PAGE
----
Unless you’ve been living under a rock, it’s probably not news to you that the 4G network can be leveraged as a reliable network connection. (Even if you have been living under a rock, you probably have coverage so it’s still nothing new.)
So if everybody knows about it, why waste time writing the millionth blog about it?
Well, we started writing it hoping there was a prize for the millionth post, but much to our dismay, it’s not the case. But since we’re already on the subject, let’s talk about something that isn’t discussed as often, and that’s the overall versatility of 4G failover solutions from a network perspective.
Hear us out.
First of all, your phone can now do what your hotspot does. The versatility of 4G isn’t just tied to its ubiquity from a coverage standpoint, it can also play many different roles in terms of your overall network.
So let’s retire the hotspot with the pager and flip-phone and look at a few of the applications.
One of the most obvious applications that you might be familiar with is using 4G in rural areas as a primary internet connection. By utilizing enterprise-grade routers that are 4G capable (Cradlepoint anybody?), you can secure a reliable internet connection in areas with few other options that will blow your rural T1 out of the water.
And since these areas aren’t over-utilized by cell phone users, you also don’t have to worry about issues caused by network congestion, making this a highly reliable connection capable of speeds well in excess of T1’s at a fraction of the costs.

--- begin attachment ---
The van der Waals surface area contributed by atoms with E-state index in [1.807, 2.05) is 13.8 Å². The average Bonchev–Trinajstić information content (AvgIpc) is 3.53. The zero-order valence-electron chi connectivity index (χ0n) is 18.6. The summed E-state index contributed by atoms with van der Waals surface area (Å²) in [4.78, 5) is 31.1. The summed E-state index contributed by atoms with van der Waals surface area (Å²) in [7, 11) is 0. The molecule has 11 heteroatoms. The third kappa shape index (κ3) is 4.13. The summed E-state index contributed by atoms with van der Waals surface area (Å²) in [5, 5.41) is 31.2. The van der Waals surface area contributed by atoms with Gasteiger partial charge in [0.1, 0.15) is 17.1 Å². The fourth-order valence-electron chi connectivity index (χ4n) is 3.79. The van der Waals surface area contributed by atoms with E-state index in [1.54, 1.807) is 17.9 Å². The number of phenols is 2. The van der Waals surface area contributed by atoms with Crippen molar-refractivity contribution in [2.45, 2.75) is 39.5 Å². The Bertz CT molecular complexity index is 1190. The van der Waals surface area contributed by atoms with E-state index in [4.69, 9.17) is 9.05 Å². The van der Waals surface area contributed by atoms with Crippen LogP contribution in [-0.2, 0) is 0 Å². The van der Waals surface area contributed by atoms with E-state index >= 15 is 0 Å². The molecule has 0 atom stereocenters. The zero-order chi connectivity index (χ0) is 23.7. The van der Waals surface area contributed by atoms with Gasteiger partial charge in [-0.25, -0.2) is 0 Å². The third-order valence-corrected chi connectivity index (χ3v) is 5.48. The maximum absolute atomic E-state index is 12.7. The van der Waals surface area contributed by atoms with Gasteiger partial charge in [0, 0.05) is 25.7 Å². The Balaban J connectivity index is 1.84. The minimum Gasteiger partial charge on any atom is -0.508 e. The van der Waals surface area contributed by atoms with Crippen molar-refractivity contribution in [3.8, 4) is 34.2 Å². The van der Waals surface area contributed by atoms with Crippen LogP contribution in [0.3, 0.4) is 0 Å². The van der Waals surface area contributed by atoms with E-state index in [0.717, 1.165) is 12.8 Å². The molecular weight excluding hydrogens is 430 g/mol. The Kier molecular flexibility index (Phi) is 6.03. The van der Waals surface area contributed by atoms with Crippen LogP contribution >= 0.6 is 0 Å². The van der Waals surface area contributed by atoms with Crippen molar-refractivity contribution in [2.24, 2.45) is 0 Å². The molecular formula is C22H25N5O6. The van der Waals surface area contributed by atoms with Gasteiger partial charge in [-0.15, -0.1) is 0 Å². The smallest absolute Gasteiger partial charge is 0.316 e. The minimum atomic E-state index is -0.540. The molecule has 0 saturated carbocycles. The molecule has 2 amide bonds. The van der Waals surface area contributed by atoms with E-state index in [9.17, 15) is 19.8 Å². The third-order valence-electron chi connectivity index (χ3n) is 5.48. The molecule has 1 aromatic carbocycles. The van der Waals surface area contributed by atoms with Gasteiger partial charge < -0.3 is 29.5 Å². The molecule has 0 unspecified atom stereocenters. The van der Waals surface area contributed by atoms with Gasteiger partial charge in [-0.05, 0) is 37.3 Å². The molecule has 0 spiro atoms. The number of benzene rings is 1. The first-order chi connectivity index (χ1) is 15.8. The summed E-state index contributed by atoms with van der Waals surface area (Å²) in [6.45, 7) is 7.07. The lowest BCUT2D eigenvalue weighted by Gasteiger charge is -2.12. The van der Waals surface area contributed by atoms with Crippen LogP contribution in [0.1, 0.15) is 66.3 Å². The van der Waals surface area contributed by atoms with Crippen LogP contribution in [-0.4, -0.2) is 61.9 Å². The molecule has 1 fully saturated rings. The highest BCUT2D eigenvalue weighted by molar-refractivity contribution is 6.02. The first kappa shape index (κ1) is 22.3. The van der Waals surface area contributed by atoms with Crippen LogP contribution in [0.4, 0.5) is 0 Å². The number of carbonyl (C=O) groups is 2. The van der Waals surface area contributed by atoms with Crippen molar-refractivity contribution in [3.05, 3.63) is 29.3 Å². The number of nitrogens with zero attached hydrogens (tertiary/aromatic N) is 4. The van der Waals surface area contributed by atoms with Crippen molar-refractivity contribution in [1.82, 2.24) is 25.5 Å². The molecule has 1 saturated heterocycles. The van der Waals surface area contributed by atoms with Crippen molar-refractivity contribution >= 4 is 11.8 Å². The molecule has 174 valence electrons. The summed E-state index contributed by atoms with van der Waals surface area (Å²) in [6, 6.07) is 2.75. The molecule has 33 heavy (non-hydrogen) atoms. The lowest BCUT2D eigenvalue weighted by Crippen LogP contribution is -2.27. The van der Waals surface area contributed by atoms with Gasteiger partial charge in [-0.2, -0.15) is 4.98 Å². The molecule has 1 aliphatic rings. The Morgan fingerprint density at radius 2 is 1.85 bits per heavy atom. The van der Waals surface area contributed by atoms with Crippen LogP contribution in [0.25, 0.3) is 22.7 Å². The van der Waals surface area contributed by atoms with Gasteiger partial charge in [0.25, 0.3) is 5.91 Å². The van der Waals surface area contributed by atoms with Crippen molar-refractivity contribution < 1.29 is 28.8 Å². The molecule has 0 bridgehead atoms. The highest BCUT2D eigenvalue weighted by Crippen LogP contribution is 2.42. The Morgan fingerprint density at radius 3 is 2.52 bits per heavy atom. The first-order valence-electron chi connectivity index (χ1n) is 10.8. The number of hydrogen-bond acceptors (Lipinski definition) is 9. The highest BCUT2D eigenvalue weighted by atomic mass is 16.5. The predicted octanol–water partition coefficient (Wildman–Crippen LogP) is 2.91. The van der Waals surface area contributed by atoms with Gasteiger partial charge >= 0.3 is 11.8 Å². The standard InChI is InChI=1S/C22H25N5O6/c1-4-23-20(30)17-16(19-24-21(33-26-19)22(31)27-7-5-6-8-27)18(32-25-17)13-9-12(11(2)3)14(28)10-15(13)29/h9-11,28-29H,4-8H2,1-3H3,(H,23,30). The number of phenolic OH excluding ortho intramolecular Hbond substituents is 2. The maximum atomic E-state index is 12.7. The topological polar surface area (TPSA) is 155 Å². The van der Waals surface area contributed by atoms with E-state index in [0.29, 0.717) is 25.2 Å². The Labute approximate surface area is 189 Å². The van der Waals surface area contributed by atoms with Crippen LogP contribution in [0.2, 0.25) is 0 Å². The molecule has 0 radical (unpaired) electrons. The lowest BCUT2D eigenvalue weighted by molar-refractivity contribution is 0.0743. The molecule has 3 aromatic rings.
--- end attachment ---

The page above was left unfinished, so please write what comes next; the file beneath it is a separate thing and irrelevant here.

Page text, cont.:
Pair this with the fact that you can have SIM cards active from multiple carriers to allow for redundancy, and you have an amazing, highly-available solution in an area that’s usually considered to be a challenge.
Sure, we’ll keep playing along.
If you have access to reliable landline connections that aren’t metered, it makes complete sense to utilize those. But that doesn’t mean 4G shouldn’t be of interest to you.
In today’s cloud-crazy environment, most companies have a need for high availability since network downtime is more costly than ever. Considering the fact that fiber can be cut due to natural disasters, construction, and a whole hosts of other human-related catastrophes that are more likely in heavily populated an area, you can see how a wireless last-mile for your network redundancy is important.
So when some dimwit with a back-hoe takes out your primary connection, you can lean on the wireless network to keep your business critical applications available.
Your private network is in need of redundancy just as much as a public network, so why not take advantage of a wireless last mile solution and using a VPN to get back into your private network? That way you have a backup ISP that’s not only cost effective, but also allows for a truly diverse last mile.
Yes, people still fall for this myth. This topic deserves a little more attention, so we’ll cover it in a follow-up that addresses the multiple layers that this objection really encompasses.
Suffice to say for now that modern 4G technology is good enough to keep your business running and at a price you can leverage, so you shouldn’t waste brain cells worrying about this.
In the end, we’ve only scratched the surface on the full scope of possibilities available to network architects and engineers by the 4G network. Everyday people are finding new, innovative ways to use this technology, and with hardware companies bringing enterprise grade routers to the table that allow you to leverage traditional landline options as well as 4G, we’ll continue to see this network become a larger part of the market for a wide range of applications.
If you’d like to know how 4G solutions can work for you, feel free to reach out for a free consultation with EnableIP consultants. Also, keep your eyes peeled for the follow up post regarding reliability.